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Volume 4 Number 2

When it comes to using their own money to purchase classroom materials and supplies, teachers have pockets deeper than Captain Kangaroo's...
How to Retain New Teachers Effective Teaching by Harry & Rosemary Wong
Curriculum, Instruction, Classroom Management, and Discipline Promoting Learning by Marv Marshall
Strategies to Meet Standards, Promote Reading and Boost Skills Instant Ideas for Busy Teachers by Barbara Gruber and Sue Gruber
Now is a Good Time Teachers As Learners by Hal Portner
Master Parents Ask the School Psychologist by Beth Bruno
Six Traits Resources The Eclectic Teacher by Ginny Hoover
College and University Sites The Busy Educator's Monthly Five (5 Sites for Busy Educators) by Marjan Glavac
Joining the World of the Palm Pilot Users Ed-Tech Talk by Dr. Rob Reilly
Streamlining Your Self-Selected Reading Block 4 Blocks by Cheryl Sigmon
Dim Sum and Then Some: Discovering China with Children's Books! Postcard from Planet Esme - News from the world of children's books by Esmé Codell
February Articles
February Regular Features
February Informational Items
Gazette Home Delivery:

About Dr. Rob Reilly...
Dr. Rob Reilly is the computer education teacher at the Lanesborough Elementary School in Lanesborough, Massachusetts USA. He is also a Visiting Scientist at the MIT Media Lab in Cambridge, Massachusetts, where he is conducting NSF funded research in the area of affective computing, emotions and learning. He has been a Visiting Scientist at MIT's Center for Educational Computing Initiatives, a Post Doctoral Research Associate at the University of Massachusetts' Office of Information Technologies, and a Teaching Associate, at the School of Education at the University of Massachusetts. His email address is: His Web site is:

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Ed-Tech Talk...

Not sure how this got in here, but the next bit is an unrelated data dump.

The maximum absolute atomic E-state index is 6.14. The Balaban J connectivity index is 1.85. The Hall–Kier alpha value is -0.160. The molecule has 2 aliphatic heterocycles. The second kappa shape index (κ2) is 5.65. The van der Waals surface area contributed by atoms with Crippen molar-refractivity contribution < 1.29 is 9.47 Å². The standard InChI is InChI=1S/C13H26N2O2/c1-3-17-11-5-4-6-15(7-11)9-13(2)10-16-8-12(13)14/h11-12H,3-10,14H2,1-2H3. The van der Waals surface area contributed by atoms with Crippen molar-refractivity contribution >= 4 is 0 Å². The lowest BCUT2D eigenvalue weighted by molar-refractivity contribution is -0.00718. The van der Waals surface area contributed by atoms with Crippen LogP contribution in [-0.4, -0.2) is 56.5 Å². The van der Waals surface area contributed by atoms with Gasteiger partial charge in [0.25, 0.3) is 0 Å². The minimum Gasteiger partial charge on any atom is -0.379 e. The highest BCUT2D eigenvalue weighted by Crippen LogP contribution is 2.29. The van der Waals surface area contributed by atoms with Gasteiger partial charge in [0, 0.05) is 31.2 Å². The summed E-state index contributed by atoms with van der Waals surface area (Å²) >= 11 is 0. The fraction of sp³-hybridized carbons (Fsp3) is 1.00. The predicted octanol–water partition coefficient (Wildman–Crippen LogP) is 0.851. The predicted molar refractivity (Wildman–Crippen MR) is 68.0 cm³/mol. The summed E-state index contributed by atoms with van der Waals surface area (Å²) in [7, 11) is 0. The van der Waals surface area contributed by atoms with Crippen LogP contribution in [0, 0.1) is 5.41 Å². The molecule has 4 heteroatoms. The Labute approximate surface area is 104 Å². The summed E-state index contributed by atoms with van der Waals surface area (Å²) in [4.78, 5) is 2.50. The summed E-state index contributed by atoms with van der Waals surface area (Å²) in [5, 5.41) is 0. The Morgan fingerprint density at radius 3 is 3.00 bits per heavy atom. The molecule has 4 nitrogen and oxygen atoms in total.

by Dr. Rob Reilly
Joining the World of the Palm Pilot Users

Personal Data Assistants (PDA), sometimes referred to as 'Palm Pilots' are probably familiar to you--well you may not have touched one but you may be aware that they seem to be the next techno-gizmo to make life easier (or at least more efficient). But perhaps you don't own one for one reason or another. So let me offer a brief synopsis of what a PDA does.

A typical PDA has a color screen, can send and receive e-mail, has a to-do list, an address book, a memo pad, an appointment calendar, an alarm clock (also serves to notify you of various appointments/scheduled tasks). A PDA can also run Microsoft Word, PowerPoint and Excel. And, yes, it can runs games!

If you have been toying with the idea of buying a PDA and the price was just too steep, or, it just seemed that a PDA may have a steeper learning curve than you're comfortable with, and, as a result you have decided against buying one, then Palm's Zire may be a product that you'll be interested in. Palm Inc. has created a PDA that is now in the 'impulse buy' category for most people--$99 at Staples and Best Buy, etc. but you can get a bargain at Amazon.Com where it's priced at $79.99. And…by the way, it's a good product. It seems to me that Palm Inc. is willing to do anything to get your business--and that's not a bad thing.

It may be true that Palm Inc. put the Zire on the market to lure you into buying their product. It may be true that Palm Inc. wants you to use their product with the hope that once you experience the simplicity of the Zire's organization you won't want to go to a competitor when you need to buy a more powerful PDA. All this may be true, but 'so what'! If you eventually buy a higher-end PDA, that's fine; if you elect to stay with the Zire, that's fine too. The Zire may be just what you need--it may be just 'right' for your needs where a higher-end PDA may be overkill for you. Laptop magazine supports this notion. They note that "the Zire is not just a stepping stone" to the next, more powerful (and more expensive) Palm PDA. The Zire is a solid PDA; it will satisfy the needs of many that purchase it.